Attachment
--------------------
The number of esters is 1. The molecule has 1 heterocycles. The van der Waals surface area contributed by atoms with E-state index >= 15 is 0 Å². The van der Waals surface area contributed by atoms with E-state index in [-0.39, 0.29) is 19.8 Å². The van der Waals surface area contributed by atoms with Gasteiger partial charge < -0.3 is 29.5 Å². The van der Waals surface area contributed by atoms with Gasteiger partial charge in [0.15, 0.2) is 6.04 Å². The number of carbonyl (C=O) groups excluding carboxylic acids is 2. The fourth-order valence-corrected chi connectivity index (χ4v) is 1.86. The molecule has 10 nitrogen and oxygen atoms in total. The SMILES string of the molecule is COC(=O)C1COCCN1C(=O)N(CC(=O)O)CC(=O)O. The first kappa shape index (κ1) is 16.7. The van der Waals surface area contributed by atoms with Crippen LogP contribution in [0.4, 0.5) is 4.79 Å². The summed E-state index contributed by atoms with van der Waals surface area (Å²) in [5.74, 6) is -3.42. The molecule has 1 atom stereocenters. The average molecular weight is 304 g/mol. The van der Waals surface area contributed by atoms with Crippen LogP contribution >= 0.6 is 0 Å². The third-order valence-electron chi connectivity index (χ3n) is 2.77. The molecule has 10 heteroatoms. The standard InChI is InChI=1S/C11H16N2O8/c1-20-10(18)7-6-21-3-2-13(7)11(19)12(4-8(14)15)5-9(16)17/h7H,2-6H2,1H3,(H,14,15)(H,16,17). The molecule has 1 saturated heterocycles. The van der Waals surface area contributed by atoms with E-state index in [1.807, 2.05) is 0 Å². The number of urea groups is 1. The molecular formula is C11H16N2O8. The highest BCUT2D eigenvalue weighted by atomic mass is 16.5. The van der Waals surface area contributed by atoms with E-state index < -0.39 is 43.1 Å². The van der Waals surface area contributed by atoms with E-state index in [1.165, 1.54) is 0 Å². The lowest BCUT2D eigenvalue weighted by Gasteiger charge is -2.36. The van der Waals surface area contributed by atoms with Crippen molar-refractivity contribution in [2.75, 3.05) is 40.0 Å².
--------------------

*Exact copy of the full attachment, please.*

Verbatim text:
The number of esters is 1. The molecule has 1 heterocycles. The van der Waals surface area contributed by atoms with E-state index >= 15 is 0 Å². The van der Waals surface area contributed by atoms with E-state index in [-0.39, 0.29) is 19.8 Å². The van der Waals surface area contributed by atoms with Gasteiger partial charge < -0.3 is 29.5 Å². The van der Waals surface area contributed by atoms with Gasteiger partial charge in [0.15, 0.2) is 6.04 Å². The number of carbonyl (C=O) groups excluding carboxylic acids is 2. The fourth-order valence-corrected chi connectivity index (χ4v) is 1.86. The molecule has 10 nitrogen and oxygen atoms in total. The SMILES string of the molecule is COC(=O)C1COCCN1C(=O)N(CC(=O)O)CC(=O)O. The first kappa shape index (κ1) is 16.7. The van der Waals surface area contributed by atoms with Crippen LogP contribution in [0.4, 0.5) is 4.79 Å². The summed E-state index contributed by atoms with van der Waals surface area (Å²) in [5.74, 6) is -3.42. The molecule has 1 atom stereocenters. The average molecular weight is 304 g/mol. The van der Waals surface area contributed by atoms with Crippen LogP contribution >= 0.6 is 0 Å². The third-order valence-electron chi connectivity index (χ3n) is 2.77. The molecule has 10 heteroatoms. The standard InChI is InChI=1S/C11H16N2O8/c1-20-10(18)7-6-21-3-2-13(7)11(19)12(4-8(14)15)5-9(16)17/h7H,2-6H2,1H3,(H,14,15)(H,16,17). The molecule has 1 saturated heterocycles. The van der Waals surface area contributed by atoms with E-state index in [1.807, 2.05) is 0 Å². The number of urea groups is 1. The molecular formula is C11H16N2O8. The highest BCUT2D eigenvalue weighted by atomic mass is 16.5. The van der Waals surface area contributed by atoms with E-state index < -0.39 is 43.1 Å². The van der Waals surface area contributed by atoms with E-state index in [1.165, 1.54) is 0 Å². The lowest BCUT2D eigenvalue weighted by Gasteiger charge is -2.36. The van der Waals surface area contributed by atoms with Crippen molar-refractivity contribution in [2.75, 3.05) is 40.0 Å².